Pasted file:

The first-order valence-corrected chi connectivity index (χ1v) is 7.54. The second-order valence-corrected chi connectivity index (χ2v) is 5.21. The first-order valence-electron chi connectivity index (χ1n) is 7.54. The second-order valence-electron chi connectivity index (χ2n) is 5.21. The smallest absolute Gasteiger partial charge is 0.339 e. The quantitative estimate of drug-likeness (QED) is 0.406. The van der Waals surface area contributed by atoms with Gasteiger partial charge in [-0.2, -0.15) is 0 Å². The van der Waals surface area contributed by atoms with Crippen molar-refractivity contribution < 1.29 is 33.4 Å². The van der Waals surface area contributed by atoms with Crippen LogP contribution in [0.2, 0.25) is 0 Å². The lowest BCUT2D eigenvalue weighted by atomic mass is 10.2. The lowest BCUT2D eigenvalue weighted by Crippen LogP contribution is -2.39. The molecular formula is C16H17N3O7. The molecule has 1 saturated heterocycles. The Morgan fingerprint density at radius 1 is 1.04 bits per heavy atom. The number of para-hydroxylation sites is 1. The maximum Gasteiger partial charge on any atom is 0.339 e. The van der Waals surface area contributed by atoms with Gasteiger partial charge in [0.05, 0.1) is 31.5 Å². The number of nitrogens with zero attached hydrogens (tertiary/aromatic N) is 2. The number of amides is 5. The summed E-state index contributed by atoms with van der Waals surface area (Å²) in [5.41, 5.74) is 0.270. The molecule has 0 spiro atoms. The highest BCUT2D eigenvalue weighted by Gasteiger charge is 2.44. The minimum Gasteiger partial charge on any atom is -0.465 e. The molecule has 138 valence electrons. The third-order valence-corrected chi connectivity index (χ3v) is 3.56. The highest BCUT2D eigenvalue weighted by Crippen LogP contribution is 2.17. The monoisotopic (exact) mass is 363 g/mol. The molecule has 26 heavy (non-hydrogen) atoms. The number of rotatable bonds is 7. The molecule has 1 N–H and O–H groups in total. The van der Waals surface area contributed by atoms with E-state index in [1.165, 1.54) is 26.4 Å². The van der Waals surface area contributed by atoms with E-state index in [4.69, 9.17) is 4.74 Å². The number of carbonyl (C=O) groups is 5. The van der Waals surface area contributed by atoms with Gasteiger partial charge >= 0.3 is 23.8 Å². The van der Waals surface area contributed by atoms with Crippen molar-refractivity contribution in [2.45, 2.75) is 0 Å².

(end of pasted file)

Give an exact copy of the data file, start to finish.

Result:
The first-order valence-corrected chi connectivity index (χ1v) is 7.54. The second-order valence-corrected chi connectivity index (χ2v) is 5.21. The first-order valence-electron chi connectivity index (χ1n) is 7.54. The second-order valence-electron chi connectivity index (χ2n) is 5.21. The smallest absolute Gasteiger partial charge is 0.339 e. The quantitative estimate of drug-likeness (QED) is 0.406. The van der Waals surface area contributed by atoms with Gasteiger partial charge in [-0.2, -0.15) is 0 Å². The van der Waals surface area contributed by atoms with Crippen molar-refractivity contribution < 1.29 is 33.4 Å². The van der Waals surface area contributed by atoms with Crippen LogP contribution in [0.2, 0.25) is 0 Å². The lowest BCUT2D eigenvalue weighted by atomic mass is 10.2. The lowest BCUT2D eigenvalue weighted by Crippen LogP contribution is -2.39. The molecular formula is C16H17N3O7. The molecule has 1 saturated heterocycles. The Morgan fingerprint density at radius 1 is 1.04 bits per heavy atom. The number of para-hydroxylation sites is 1. The maximum Gasteiger partial charge on any atom is 0.339 e. The van der Waals surface area contributed by atoms with Gasteiger partial charge in [0.05, 0.1) is 31.5 Å². The number of nitrogens with zero attached hydrogens (tertiary/aromatic N) is 2. The number of amides is 5. The summed E-state index contributed by atoms with van der Waals surface area (Å²) in [5.41, 5.74) is 0.270. The molecule has 0 spiro atoms. The highest BCUT2D eigenvalue weighted by Gasteiger charge is 2.44. The minimum Gasteiger partial charge on any atom is -0.465 e. The molecule has 138 valence electrons. The third-order valence-corrected chi connectivity index (χ3v) is 3.56. The highest BCUT2D eigenvalue weighted by Crippen LogP contribution is 2.17. The monoisotopic (exact) mass is 363 g/mol. The molecule has 26 heavy (non-hydrogen) atoms. The number of rotatable bonds is 7. The molecule has 1 N–H and O–H groups in total. The van der Waals surface area contributed by atoms with E-state index in [1.165, 1.54) is 26.4 Å². The van der Waals surface area contributed by atoms with E-state index in [4.69, 9.17) is 4.74 Å². The number of carbonyl (C=O) groups is 5. The van der Waals surface area contributed by atoms with Gasteiger partial charge >= 0.3 is 23.8 Å². The van der Waals surface area contributed by atoms with Crippen molar-refractivity contribution in [2.45, 2.75) is 0 Å².